The subject of this composition is taken from Les Adventures de Télémaque by the French writer Francis de Salignac de La Motte Fénélon, first published in 1699, which amplified Homer's epic tale. Telemachus, the son of Odysseus and Penelope, sets out in search of his father when he fails to return home at the end of the Trojan War, accompanied by the goddess Athene, disguised as her old guardian Mentor. Fénélon relates how Telemachus was shipwrecked on the island of the goddess Calypso, where his father had earlier been imprisoned. Calypso falls in love with him and succeeds in delaying his departure by persuading him to relate his previous adventures. Telemachus eventually incurs Calypso's wrath by falling in love with Eucharis. This picture illustrates the scene from Fénélon's narrative when Telemachus is overwhelmed by sadness when the nymphs sing praises of the heroic deeds of his father. Calypso, sensing his grief, signals for them to stop singing.
Kauffmann recorded that she painted three versions of this composition in her Memorandum of Pictures. This picture is almost certainly identifiable with the version recorded in the memorandum as 'Rome. May, 1789....... for Mrs Brayer of London....... width 4 spans 4, height 3 spans 6, with figure representing Telemachus with Mentor in the Island of Calypso....... - 60 guineas. paid for on 2nd January' (Manners and Williamson, op.cit., p.156). It was conceived as a pendant to Bacchus Teaching the Nymphs to Make Verses which is recorded in the memorandum for August 1787, 'For Mrs Bryer of London...height 3 spans 6, width 4.6...from the Odes of Horace - 60 Guineas', for which the memorandum also records payment on 2 February 1778 (Manners and Williamson, op.cit., pp.153 and 171, and W. Wassyng Roworth, op.cit., p.79, illustration no. 64, p.197, note 85).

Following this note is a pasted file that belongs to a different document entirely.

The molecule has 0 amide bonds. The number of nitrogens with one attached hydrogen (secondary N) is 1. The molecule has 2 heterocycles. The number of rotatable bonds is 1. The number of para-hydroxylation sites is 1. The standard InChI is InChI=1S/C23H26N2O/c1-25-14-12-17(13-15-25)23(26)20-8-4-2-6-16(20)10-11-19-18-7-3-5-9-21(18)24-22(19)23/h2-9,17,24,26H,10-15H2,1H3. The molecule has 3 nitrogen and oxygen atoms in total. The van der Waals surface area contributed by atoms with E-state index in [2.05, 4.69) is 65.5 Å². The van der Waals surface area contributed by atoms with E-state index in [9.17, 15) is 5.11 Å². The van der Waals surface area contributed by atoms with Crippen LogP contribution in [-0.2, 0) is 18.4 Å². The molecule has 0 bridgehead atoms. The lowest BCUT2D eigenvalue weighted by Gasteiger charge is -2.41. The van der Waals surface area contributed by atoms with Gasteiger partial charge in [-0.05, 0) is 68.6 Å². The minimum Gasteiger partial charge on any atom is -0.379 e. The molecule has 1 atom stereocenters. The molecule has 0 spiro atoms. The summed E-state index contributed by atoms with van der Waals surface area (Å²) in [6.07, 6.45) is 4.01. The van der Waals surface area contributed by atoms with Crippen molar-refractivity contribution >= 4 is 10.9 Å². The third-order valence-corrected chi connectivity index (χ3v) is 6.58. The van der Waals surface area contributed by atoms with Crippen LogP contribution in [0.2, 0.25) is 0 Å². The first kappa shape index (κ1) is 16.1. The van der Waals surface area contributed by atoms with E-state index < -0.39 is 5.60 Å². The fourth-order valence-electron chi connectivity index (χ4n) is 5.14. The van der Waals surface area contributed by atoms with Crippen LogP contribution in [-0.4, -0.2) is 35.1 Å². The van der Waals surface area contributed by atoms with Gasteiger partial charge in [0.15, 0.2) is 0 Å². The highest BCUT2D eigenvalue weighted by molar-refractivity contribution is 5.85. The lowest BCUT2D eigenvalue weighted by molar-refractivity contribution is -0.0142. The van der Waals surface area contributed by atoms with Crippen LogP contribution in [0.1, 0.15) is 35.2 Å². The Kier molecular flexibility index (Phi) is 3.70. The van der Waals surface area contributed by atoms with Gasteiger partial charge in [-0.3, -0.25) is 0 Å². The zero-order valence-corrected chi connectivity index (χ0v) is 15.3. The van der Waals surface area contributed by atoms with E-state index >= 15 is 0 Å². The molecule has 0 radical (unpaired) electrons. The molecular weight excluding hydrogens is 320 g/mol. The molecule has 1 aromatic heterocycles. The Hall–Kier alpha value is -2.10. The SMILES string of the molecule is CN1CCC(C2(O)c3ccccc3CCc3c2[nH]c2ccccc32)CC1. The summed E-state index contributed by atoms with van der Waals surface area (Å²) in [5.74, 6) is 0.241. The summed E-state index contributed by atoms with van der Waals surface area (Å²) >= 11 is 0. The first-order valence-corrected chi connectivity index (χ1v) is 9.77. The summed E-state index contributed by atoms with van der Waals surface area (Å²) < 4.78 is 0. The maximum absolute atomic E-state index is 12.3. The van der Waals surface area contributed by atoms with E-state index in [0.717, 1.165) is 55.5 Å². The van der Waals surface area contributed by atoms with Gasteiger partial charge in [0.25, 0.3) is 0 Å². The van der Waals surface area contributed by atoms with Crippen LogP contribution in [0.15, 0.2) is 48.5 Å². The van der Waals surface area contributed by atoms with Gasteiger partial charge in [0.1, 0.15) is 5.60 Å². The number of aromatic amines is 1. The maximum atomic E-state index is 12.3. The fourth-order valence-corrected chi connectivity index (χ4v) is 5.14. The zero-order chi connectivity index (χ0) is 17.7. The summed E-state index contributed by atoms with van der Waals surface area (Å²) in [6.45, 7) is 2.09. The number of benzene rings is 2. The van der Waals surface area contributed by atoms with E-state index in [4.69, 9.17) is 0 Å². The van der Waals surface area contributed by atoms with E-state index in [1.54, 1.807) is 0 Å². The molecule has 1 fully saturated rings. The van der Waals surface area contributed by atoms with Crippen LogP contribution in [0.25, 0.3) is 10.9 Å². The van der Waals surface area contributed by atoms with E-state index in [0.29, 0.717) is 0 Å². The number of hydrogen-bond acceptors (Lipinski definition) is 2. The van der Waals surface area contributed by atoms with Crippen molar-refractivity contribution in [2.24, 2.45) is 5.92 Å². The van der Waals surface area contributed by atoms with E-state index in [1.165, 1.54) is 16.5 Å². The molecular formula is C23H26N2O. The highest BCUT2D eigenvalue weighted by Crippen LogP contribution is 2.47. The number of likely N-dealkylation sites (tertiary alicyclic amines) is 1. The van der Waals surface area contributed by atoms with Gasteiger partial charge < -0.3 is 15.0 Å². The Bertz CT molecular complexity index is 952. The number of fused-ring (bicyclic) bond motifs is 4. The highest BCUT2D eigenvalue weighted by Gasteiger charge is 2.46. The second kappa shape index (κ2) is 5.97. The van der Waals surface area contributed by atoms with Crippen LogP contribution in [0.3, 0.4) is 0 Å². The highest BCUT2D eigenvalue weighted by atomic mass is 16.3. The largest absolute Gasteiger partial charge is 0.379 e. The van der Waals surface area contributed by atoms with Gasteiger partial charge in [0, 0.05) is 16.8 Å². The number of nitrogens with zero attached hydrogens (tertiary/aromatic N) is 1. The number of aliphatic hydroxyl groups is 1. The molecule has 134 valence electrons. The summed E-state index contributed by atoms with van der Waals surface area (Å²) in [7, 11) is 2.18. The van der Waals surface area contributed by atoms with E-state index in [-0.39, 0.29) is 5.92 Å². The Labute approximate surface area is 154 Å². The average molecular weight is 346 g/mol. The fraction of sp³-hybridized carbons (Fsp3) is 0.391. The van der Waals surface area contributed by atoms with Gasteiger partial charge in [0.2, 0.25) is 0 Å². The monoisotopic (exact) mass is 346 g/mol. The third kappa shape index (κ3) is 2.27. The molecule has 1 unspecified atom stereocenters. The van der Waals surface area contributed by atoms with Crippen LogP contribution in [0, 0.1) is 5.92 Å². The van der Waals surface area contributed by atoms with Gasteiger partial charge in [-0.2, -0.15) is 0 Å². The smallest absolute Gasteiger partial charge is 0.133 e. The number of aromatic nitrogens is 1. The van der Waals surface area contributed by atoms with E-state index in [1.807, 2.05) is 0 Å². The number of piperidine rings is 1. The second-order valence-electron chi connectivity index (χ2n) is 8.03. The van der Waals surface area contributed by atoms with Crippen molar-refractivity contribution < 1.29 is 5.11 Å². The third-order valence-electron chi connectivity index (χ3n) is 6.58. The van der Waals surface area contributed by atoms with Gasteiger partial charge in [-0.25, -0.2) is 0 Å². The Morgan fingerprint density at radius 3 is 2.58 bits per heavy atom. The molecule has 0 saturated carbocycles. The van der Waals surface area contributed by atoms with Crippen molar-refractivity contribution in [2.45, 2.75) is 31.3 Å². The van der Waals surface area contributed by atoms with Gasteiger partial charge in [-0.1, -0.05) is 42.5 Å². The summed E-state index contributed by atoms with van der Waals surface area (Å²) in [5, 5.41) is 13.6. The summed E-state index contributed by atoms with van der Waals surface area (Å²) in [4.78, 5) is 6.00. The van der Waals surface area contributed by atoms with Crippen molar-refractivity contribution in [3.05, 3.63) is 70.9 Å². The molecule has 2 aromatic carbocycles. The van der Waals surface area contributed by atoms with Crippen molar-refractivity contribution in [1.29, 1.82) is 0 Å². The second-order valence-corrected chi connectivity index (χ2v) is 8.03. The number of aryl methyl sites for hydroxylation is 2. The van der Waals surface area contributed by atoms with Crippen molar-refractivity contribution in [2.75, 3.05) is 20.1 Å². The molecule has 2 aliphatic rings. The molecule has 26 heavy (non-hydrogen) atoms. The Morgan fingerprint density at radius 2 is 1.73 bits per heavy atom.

The first of the two other versions of this composition, both of which differ in small details from this picture, was commissioned by 'His Excellency Don Honorato Gaetani' and is recorded in the memorandum for September 1783 which records a payment of 'one hundred Neapolitan ounces, equating to approximately 120 Zecchini [sequins]' in January 1784 (Manners and Williamson, op. cit., p.143). This is presumably the picture now in the Metropolitan Museum, New York, which measures 32¾ x 45 in. (83.2 x 114.3 cm.) (K. Baetjer, European paintings in The Metropolitan Museum of Art, New York, 1995, p.192, no. 25.110.187). The second was commissioned by the Duke of Courland and is recorded in the memorandum as being finished in 1788 for a price of 150 Zecchini (Manners and Williamson, op. cit., p.155). The latter signed 'Angelica Kauffman', measures 112.5 x 126.5 cm., and is now in the Býndner Museum of Art, Chur, Switzerland (Inv. no. 797).
We are grateful to Dr. Bettina Baumgartel and Professor Wendy Wassyng Roworth for their help in compiling this catalogue entry.